So let's get this straight. Without an update or retraction, Weisenthal is assuming that Gatorade is full of it. His comment seems to suggest that he's sticking to his guns and that soon enough the truth will be revealed. This means that—since Beverage Digest reported on the move two days before the incident outside Tiger's home—Weisenthal is suggesting that Gatorade not only knew that Tiger was cheating on his wife—which could be true—but also foresaw that he would get in a one-car accident outside his mansion while allegedly fired up on booze and pharmaceutical drugs and that's why Gatorade discontinued it's Tiger focus line.
Someone mocking you on Twitter? Here are 5 steps you can take to minimize the damage
What would you do if someone tried to muddy your reputation by creating a Twitter account similar to your own? One that is unflattering, even defamatory.
It’s easy for someone to do. All it takes is an e-mail address and a little time. One day you’re happily tweeting away, the next day you’re wondering who the hell started a Twitter account that suggests you want to be the next Clay Aiken.
Just ask Richard Laermer, the CEO of RLM PR and one of two authors behind the Bad Pitch Blog. This fall, two different Twitter accounts launched parodying him.
There’s Raermer, a Twitter account begun in September by a Mr. “Lichard Raermer,” and Evil Laermer, which launched in September. The infrequent tweets from Raermer mainly poke fun of the real Laermer’s propensity for spelling errors.
Unfortunately, you can’t prevent this from happening; all you can do is minimize the damage. So, I asked the real Richard Laermer if he had any advice to share.
Here are five steps you should take if someone starts a shadow Twitter account mocking or parodying you, courtesy of the real Laermer.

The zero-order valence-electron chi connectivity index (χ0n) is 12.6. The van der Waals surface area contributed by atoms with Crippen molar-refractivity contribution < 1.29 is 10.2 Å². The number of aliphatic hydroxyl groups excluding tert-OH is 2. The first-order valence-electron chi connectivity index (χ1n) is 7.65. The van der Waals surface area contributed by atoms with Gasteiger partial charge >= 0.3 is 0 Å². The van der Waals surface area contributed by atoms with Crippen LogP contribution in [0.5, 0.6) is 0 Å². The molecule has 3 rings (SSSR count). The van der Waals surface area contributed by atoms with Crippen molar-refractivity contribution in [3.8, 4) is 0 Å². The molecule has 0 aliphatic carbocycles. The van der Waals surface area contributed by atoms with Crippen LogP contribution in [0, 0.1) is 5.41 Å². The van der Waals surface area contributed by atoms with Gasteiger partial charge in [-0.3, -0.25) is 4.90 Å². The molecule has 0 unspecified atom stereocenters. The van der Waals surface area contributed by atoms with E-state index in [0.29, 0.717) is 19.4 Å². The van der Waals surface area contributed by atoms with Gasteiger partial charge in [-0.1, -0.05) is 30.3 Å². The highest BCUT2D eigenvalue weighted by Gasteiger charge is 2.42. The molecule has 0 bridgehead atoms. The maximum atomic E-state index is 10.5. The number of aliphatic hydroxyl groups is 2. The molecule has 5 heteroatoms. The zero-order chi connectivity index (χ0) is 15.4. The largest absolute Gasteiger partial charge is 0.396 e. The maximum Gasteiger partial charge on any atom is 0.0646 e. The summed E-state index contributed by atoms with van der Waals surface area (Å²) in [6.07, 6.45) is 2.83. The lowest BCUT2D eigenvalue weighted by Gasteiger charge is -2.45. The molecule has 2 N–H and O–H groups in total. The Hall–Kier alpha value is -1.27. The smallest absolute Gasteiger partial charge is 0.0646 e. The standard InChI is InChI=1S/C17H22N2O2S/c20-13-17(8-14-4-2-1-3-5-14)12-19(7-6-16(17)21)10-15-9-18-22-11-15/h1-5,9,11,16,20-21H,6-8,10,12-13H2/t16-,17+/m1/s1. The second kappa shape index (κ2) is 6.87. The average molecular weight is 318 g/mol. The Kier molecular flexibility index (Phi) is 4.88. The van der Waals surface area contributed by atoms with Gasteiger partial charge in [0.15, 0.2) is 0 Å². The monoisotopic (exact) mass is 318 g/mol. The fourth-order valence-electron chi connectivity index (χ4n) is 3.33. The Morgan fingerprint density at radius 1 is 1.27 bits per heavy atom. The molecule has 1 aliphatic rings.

1. Get in touch with Twitter. Request a verifiable account.
Send the company an e-mail detailing the situation, ask if they’ll disable the offending account or give you a verifiable account, which includes the badge you see here.
Unfortunately, getting Twitter to act on a request—unless you’re famous—is like getting the Pope to give you an annulment. Harder, probably. Laermer has written to Twitter, with little success so far.
2. Tweet: “It’s not me.”
This one is easy. Do it right away. If someone is aping you on Twitter, send a tweet that says, “Evil [Me] is not me.”
3. Spell it out in your Twitter bio.
If the counterfeit Twitter feed is strikingly similar to your own then indicate in your bio that you are not the author. Laermer has not taken this step, even though some people have suggested that he authors Raermer. (He said he doesn’t; it’s done, he said, by a former employee that quit after he refused to give her a raise. PRNewser blog quoted the Raermer author as saying he/she has never worked at RLM.) As for Evil Laermer, the real Laermer remarked, “No smart people think I’m behind it.”
4. Search Twitter lists. DM people if the fake accounts are on their lists.
Some people might mistakenly include the fake Twitter accounts on their Twitter lists. For instance, if someone is quickly creating a list of PR people, they might unknowingly select Raermer or Evil Laermer. If this happens to you, simply direct message (DM) these people to ask if they will remove the accounts from their lists. That will limit their exposure.